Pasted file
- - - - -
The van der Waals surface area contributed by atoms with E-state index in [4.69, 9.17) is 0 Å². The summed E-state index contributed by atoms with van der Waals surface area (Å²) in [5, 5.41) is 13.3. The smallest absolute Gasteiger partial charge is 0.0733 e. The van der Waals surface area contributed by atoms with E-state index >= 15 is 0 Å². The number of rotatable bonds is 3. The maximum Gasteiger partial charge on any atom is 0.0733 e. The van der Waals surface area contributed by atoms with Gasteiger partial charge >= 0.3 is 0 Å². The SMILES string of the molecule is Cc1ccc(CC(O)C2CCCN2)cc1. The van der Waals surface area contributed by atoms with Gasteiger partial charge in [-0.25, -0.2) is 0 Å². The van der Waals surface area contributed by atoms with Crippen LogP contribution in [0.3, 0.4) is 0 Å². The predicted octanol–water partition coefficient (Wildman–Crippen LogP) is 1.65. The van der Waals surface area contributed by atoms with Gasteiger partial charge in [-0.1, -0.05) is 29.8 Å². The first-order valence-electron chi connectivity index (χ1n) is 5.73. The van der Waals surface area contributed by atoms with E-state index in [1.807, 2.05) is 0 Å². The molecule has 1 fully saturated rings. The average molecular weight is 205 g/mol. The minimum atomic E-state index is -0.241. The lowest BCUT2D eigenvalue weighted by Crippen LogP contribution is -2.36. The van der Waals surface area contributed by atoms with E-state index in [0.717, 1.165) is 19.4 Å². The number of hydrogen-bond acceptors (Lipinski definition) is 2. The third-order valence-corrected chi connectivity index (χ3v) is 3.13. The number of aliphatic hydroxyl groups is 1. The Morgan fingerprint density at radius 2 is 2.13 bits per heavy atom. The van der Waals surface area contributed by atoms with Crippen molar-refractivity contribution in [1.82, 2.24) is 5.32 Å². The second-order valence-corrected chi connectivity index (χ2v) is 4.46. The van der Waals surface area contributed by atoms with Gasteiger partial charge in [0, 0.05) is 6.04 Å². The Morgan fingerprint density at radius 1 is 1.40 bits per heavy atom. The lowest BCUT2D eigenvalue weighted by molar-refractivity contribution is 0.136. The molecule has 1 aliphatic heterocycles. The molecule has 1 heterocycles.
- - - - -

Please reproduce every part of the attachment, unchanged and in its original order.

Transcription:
The van der Waals surface area contributed by atoms with E-state index in [4.69, 9.17) is 0 Å². The summed E-state index contributed by atoms with van der Waals surface area (Å²) in [5, 5.41) is 13.3. The smallest absolute Gasteiger partial charge is 0.0733 e. The van der Waals surface area contributed by atoms with E-state index >= 15 is 0 Å². The number of rotatable bonds is 3. The maximum Gasteiger partial charge on any atom is 0.0733 e. The van der Waals surface area contributed by atoms with Gasteiger partial charge >= 0.3 is 0 Å². The SMILES string of the molecule is Cc1ccc(CC(O)C2CCCN2)cc1. The van der Waals surface area contributed by atoms with Gasteiger partial charge in [-0.25, -0.2) is 0 Å². The van der Waals surface area contributed by atoms with Crippen LogP contribution in [0.3, 0.4) is 0 Å². The predicted octanol–water partition coefficient (Wildman–Crippen LogP) is 1.65. The van der Waals surface area contributed by atoms with Gasteiger partial charge in [-0.1, -0.05) is 29.8 Å². The first-order valence-electron chi connectivity index (χ1n) is 5.73. The van der Waals surface area contributed by atoms with E-state index in [1.807, 2.05) is 0 Å². The molecule has 1 fully saturated rings. The average molecular weight is 205 g/mol. The minimum atomic E-state index is -0.241. The lowest BCUT2D eigenvalue weighted by Crippen LogP contribution is -2.36. The van der Waals surface area contributed by atoms with E-state index in [0.717, 1.165) is 19.4 Å². The number of hydrogen-bond acceptors (Lipinski definition) is 2. The third-order valence-corrected chi connectivity index (χ3v) is 3.13. The number of aliphatic hydroxyl groups is 1. The Morgan fingerprint density at radius 2 is 2.13 bits per heavy atom. The van der Waals surface area contributed by atoms with Crippen molar-refractivity contribution in [1.82, 2.24) is 5.32 Å². The second-order valence-corrected chi connectivity index (χ2v) is 4.46. The van der Waals surface area contributed by atoms with Gasteiger partial charge in [0, 0.05) is 6.04 Å². The Morgan fingerprint density at radius 1 is 1.40 bits per heavy atom. The lowest BCUT2D eigenvalue weighted by molar-refractivity contribution is 0.136. The molecule has 1 aliphatic heterocycles. The molecule has 1 heterocycles.